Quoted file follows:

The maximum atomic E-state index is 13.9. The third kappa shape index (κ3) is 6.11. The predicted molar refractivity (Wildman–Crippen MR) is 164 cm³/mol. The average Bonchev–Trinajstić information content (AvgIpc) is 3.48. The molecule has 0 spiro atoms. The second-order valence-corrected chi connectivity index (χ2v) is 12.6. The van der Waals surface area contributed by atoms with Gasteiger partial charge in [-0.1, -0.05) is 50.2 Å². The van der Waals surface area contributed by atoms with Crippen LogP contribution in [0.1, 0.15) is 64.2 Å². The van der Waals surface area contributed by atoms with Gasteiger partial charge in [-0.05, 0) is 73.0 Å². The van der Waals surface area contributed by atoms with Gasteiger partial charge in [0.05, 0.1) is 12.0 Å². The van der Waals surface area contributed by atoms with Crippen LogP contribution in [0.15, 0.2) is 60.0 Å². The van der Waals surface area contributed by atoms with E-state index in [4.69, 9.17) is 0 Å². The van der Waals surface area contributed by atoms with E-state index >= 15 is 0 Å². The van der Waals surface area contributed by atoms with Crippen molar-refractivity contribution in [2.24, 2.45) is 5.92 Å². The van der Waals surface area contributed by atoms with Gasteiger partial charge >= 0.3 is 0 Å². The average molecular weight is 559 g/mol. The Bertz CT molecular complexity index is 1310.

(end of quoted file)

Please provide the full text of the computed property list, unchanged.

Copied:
The maximum atomic E-state index is 13.9. The third kappa shape index (κ3) is 6.11. The predicted molar refractivity (Wildman–Crippen MR) is 164 cm³/mol. The average Bonchev–Trinajstić information content (AvgIpc) is 3.48. The molecule has 0 spiro atoms. The second-order valence-corrected chi connectivity index (χ2v) is 12.6. The van der Waals surface area contributed by atoms with Gasteiger partial charge in [-0.1, -0.05) is 50.2 Å². The van der Waals surface area contributed by atoms with Crippen LogP contribution in [0.1, 0.15) is 64.2 Å². The van der Waals surface area contributed by atoms with Gasteiger partial charge in [-0.05, 0) is 73.0 Å². The van der Waals surface area contributed by atoms with Gasteiger partial charge in [0.05, 0.1) is 12.0 Å². The van der Waals surface area contributed by atoms with Crippen LogP contribution in [0.15, 0.2) is 60.0 Å². The van der Waals surface area contributed by atoms with E-state index in [4.69, 9.17) is 0 Å². The van der Waals surface area contributed by atoms with E-state index >= 15 is 0 Å². The van der Waals surface area contributed by atoms with Crippen molar-refractivity contribution in [2.24, 2.45) is 5.92 Å². The van der Waals surface area contributed by atoms with Gasteiger partial charge >= 0.3 is 0 Å². The average molecular weight is 559 g/mol. The Bertz CT molecular complexity index is 1310.